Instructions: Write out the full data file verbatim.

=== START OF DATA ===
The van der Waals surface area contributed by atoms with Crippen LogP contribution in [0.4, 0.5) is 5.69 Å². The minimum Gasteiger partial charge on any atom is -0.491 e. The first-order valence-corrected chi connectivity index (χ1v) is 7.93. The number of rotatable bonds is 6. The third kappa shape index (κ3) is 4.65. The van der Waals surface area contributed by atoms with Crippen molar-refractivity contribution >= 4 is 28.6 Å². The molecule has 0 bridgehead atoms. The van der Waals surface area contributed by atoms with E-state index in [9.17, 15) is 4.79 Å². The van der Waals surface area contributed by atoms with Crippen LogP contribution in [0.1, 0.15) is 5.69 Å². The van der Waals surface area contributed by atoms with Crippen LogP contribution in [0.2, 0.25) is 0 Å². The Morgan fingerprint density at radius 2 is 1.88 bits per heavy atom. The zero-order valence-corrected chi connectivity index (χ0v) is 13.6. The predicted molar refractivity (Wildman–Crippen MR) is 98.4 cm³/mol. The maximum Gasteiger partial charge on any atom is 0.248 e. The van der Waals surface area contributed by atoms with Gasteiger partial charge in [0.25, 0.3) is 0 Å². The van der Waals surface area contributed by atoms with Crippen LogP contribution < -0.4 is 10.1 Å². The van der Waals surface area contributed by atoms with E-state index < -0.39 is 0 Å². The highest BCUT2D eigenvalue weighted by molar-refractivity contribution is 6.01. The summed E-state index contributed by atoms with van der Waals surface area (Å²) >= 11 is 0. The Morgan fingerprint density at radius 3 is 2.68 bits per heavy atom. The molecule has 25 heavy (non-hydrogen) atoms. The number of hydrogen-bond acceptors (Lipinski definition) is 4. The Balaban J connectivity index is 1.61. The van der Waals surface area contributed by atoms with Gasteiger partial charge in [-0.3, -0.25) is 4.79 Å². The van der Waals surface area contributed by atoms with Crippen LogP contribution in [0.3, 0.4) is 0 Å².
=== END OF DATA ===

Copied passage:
The van der Waals surface area contributed by atoms with Crippen LogP contribution in [0.4, 0.5) is 5.69 Å². The minimum Gasteiger partial charge on any atom is -0.491 e. The first-order valence-corrected chi connectivity index (χ1v) is 7.93. The number of rotatable bonds is 6. The third kappa shape index (κ3) is 4.65. The van der Waals surface area contributed by atoms with Crippen molar-refractivity contribution >= 4 is 28.6 Å². The molecule has 0 bridgehead atoms. The van der Waals surface area contributed by atoms with E-state index in [9.17, 15) is 4.79 Å². The van der Waals surface area contributed by atoms with Crippen LogP contribution in [0.1, 0.15) is 5.69 Å². The van der Waals surface area contributed by atoms with Crippen LogP contribution in [0.2, 0.25) is 0 Å². The Morgan fingerprint density at radius 2 is 1.88 bits per heavy atom. The zero-order valence-corrected chi connectivity index (χ0v) is 13.6. The predicted molar refractivity (Wildman–Crippen MR) is 98.4 cm³/mol. The maximum Gasteiger partial charge on any atom is 0.248 e. The van der Waals surface area contributed by atoms with Gasteiger partial charge in [0.25, 0.3) is 0 Å². The van der Waals surface area contributed by atoms with Crippen LogP contribution < -0.4 is 10.1 Å². The van der Waals surface area contributed by atoms with E-state index < -0.39 is 0 Å². The highest BCUT2D eigenvalue weighted by molar-refractivity contribution is 6.01. The summed E-state index contributed by atoms with van der Waals surface area (Å²) >= 11 is 0. The Morgan fingerprint density at radius 3 is 2.68 bits per heavy atom. The molecule has 25 heavy (non-hydrogen) atoms. The number of hydrogen-bond acceptors (Lipinski definition) is 4. The Balaban J connectivity index is 1.61. The van der Waals surface area contributed by atoms with Gasteiger partial charge in [-0.3, -0.25) is 4.79 Å². The van der Waals surface area contributed by atoms with Crippen LogP contribution in [0.3, 0.4) is 0 Å².